Monday, October 29, 2012

Pride Goeth Before A Fall; Elections Arrive During Them

     Dispirited though I am by the "choices" (and by the lack of coverage the few real choices receive -- Rupert Boneham exempted), it would be unfair (or at least unsporting) to pass by the poor ol' dead windmill without tilting at it a little.

     My favorite contest is a de-selection of State Supreme Court Justices.  Two of them are on the bubble and there's a way to send a very clear message: Justice Robert Rucker wrote a strong dissent to the dreadful majority decision that claimed a police "right" to enter your home on any grounds -- or none at all -- and denied your right to resist.  Conversely, Justice Steven H. David wrote the decision itself, and defended it by saying you could always sue for redress.  Justice Rucker should be retained; Justice David should be sent home.  With a note from the electorate explaining that he has been a Very Bad Boy.

     Then there are the other contests -- for Governor, the current front-runner is the urbane $DEITY-botherer Mike Pence who, sly nods and winks to his fellow-worshippers aside, is reasonably good when it comes to minding the till.  If he can manage to avoid the temptation to get into spats over wanting to redecorate the promenade deck in Social-Conservative purple and instead focus on keeping the Titani- er, Indiana afloat, he can do very well.  His folksy-college-president Democat opponent, John "Walrus" Gregg, seems to have been put on the ticket to fail gracefully; he's actually not a bad fellow but his running mate is a classic Carrie Nation, pinch-faced with certainty that she knows what's best for you and brooking no refusal to comply; she should be kept as far away from public office as possible, if you ask me.  In third place and with his own sort of grace is the forementioned Rupert Boneham, 1860s beard and all.  He's my sentimental favorite.

     Elsewhere, there's the nationally-famous Mourdock/Donnelly race.  For all the unfavorable attention Mourdock has received, Mr. Donnelly has an actual pro-life voting record.  Both men (and Libertarian stalwart Andrew Horning) are actually decent enough, all of them look good on Bill of Rights issues...and one of them is sure vote against throwing out the Federal health care mess, which is why I'm not voting for Joe Donnelly.  Mr. Mourdock seems to have a positively Agnewtonian gift for foot-in-mouth and any reporter covering the political beat ought to be rooting for him as a steady source of easy stories.

     Then we have Representative Andre Carson, a bit worried now his district has been moved slightly south.  A very personable man who dislikes me 'cos I am pale and blue-eyed, and he's a bonafide member of the hereditary ruling class.  He's up against Republican Carlos May; Carlos may but it is unlikely.  I no longer get to throw my vote away here; I've got a new wastebasket, the Scott Reske (D)/Susan Brooks (R)/Chard Reid (LP) set-to.  That's a Marine vs. a U.S. Attorney vs. a Libertarian.  The NRA -- shock, horror! -- likes Mr. Reske.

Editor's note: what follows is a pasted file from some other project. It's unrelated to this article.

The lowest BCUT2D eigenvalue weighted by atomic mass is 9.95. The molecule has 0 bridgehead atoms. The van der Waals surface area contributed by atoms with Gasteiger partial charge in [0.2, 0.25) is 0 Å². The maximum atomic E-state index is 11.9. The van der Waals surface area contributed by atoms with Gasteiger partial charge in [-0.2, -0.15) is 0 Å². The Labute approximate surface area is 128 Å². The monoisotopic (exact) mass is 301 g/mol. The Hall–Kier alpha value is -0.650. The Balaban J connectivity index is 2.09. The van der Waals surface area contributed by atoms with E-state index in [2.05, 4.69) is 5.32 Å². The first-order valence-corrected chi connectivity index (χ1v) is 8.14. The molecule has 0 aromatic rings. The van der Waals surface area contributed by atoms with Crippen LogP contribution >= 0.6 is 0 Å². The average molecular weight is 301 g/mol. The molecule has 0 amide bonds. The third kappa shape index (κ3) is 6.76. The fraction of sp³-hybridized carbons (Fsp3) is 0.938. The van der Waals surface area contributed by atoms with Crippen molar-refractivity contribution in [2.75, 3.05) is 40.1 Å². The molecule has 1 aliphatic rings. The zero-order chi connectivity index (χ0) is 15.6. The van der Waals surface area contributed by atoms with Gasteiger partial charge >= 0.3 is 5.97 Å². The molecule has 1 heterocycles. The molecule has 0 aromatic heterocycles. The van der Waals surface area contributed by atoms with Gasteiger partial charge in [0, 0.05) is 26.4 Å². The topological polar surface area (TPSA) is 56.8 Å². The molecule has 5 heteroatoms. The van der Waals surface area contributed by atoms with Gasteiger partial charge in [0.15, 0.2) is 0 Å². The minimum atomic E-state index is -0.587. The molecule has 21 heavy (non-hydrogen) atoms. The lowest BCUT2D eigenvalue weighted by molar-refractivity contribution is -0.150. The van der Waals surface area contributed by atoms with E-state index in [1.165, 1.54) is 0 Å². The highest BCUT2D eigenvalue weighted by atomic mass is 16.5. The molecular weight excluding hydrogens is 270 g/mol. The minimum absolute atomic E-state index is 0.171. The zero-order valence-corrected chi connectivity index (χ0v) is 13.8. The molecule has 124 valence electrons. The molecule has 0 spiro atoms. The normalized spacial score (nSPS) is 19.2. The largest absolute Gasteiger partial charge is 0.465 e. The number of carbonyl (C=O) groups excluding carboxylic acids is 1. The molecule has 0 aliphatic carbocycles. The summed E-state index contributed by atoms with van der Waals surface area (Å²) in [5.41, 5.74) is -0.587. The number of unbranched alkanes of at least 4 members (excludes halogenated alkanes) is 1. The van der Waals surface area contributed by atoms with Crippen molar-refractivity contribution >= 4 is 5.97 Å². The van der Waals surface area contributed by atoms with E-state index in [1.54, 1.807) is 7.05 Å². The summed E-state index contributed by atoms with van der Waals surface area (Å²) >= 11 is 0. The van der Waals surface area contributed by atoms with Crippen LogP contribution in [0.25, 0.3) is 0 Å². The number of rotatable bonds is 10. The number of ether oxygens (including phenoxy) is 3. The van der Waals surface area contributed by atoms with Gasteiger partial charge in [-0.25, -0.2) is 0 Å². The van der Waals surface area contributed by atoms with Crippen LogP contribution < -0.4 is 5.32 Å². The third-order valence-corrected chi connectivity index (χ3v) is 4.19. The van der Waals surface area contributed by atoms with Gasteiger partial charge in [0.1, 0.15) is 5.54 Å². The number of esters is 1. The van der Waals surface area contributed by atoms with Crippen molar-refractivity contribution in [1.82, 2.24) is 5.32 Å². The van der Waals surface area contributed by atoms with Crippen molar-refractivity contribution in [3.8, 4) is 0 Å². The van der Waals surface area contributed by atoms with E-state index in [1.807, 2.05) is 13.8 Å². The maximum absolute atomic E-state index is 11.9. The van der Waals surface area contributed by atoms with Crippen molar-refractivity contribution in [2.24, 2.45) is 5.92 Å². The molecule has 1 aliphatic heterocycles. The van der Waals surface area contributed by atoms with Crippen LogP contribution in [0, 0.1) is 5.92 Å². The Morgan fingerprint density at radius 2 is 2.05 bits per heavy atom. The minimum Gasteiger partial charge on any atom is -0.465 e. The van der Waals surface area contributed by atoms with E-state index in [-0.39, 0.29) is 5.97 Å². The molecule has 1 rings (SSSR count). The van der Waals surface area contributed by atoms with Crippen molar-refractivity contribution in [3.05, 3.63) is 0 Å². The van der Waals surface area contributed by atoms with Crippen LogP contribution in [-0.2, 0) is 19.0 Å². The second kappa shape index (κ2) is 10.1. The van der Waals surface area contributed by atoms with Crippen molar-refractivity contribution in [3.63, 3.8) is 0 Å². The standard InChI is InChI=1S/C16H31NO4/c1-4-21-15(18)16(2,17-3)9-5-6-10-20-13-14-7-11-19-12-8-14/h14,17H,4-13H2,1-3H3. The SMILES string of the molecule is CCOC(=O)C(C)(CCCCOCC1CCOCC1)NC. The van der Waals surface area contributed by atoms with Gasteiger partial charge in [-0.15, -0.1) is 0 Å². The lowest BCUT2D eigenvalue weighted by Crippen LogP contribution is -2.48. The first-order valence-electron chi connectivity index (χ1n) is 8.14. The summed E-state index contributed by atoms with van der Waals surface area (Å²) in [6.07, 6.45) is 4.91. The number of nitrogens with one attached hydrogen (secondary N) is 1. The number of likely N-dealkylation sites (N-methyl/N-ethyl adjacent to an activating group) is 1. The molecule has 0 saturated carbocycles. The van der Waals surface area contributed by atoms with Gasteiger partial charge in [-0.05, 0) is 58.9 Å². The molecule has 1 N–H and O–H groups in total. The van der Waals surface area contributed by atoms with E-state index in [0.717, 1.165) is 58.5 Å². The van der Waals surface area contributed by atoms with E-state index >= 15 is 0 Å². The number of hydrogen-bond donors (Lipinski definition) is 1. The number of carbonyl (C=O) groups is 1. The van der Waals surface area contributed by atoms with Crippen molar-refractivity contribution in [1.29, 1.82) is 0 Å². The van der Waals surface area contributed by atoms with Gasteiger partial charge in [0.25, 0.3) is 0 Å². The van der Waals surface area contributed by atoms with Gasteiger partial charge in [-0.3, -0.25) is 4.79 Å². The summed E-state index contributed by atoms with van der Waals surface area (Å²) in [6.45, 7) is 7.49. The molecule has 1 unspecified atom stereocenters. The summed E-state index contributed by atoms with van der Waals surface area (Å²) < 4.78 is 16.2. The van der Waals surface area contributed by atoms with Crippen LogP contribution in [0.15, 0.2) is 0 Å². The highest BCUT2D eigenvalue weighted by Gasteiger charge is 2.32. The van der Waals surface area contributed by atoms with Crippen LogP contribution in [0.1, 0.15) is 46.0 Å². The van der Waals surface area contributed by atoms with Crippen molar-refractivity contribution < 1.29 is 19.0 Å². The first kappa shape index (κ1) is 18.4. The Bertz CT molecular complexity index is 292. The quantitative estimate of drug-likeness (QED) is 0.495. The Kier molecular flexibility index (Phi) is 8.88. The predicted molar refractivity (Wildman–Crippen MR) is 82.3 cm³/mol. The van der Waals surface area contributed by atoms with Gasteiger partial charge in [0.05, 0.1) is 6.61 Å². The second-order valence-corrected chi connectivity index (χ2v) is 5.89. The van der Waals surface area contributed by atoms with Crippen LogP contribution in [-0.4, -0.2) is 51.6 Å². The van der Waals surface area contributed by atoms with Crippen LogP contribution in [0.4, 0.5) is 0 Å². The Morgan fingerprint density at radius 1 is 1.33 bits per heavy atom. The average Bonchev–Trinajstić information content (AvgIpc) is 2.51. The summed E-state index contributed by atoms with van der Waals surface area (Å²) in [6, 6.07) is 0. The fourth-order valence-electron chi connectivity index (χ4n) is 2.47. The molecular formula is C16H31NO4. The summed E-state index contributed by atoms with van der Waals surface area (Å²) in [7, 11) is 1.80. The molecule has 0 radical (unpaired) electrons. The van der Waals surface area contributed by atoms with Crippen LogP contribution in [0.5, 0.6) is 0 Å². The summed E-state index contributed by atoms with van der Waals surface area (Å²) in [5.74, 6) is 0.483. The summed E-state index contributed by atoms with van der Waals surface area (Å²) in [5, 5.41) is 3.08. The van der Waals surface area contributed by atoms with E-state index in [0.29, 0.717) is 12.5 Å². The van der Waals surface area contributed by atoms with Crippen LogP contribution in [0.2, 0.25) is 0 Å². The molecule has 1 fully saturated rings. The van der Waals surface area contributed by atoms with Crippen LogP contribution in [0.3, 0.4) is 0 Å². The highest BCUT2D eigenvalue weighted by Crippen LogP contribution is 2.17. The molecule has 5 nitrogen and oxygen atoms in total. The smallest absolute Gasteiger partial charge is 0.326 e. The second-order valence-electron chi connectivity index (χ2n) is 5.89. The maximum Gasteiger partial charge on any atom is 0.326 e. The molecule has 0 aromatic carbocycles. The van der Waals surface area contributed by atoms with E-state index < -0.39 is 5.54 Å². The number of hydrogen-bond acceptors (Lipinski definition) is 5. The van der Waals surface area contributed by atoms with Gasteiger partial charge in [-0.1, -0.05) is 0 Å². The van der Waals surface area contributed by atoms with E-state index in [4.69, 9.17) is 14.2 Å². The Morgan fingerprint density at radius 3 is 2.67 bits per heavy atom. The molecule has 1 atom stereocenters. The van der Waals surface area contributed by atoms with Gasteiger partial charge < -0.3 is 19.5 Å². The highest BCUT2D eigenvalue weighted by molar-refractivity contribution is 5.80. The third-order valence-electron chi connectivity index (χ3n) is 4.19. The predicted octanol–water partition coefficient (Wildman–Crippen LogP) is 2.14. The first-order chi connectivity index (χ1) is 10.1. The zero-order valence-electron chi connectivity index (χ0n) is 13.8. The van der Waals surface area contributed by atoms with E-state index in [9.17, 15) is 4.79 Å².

In Indiana, the .gov wants you to have a cribsheet (or scorecard).  If you're wondering who you can vote against -- or, unlikely though it may be, for -- all you have to do is use the handy "Who's On Your Ballot?" website.

5 comments:

Turk Turon said...

Agnewtonian?
Or Spiroesque?

Roberta X said...

Spirocetian? --Or is that taken? Alas, he lack Spiro's gift for the rolling phrase; no "nattering nabobs of negativity" to be found. But nobody's perfect.

JohninMd(help!) said...

Yo'. miz Bobbi, I luv reading you an' Tam's stuff, but I jes' GOTS ta ask; what's going on with all the angst 'bout Christian peepul? And when did abortion/birth control become sacrements? Roe V Wade isn't going to be over-turned any time soon, and I don't see where BC can't be purchased anywhere in the country. Yeah, health care in the U.S. needs fixin, but we know .gov ain't the answer. just wonderin'.....Your obediant servant, JiM(h!)

Roberta X said...

I have no angst with Christian people -- with some (hardly all) Christian politicians, it looks as if they'd like to make the rules of their faith the law of the land, and that does fret me. Most religions have a set of rules and notions that are about 80% sane...and twenty percent balderdash. And even within Christianity, no two sects cover the same 80/20 split. We're not the UK; this country has rarely come close to having one denomination in the majority. The State must remain mum on such matters.

As for Roe v. Wade and various Federal proposals, please show me where in the Constitution as amended that the Feds have any jurisdiction at all over such matters. It is at most a 10th-Amendment issue, and IMO, more rightly covered by the 9th.

FWIW, I'm opposed to abortion; I would not advise any expectant mother to have one unless her life was in danger. I just don't think it should be matter of law.

The freedom to use birth control is a "sacrament" in that is a human right; mind you, like drinking alcohol or eating pork, it is something your religion or personal beliefs might bid you to not do; but the law should not stand in the way.

McGehee said...

"...sly nods and winks to his fellow-worshippers aside, is reasonably good when it comes to minding the till."

A lot of people don't realize that much of the fiscal conservatism out there that actually gets practiced is fueled at least as much by concern over the morality (or lack thereof) of robbing Peter to pay Paul, as by awareness that eventually you must run out of other people's money.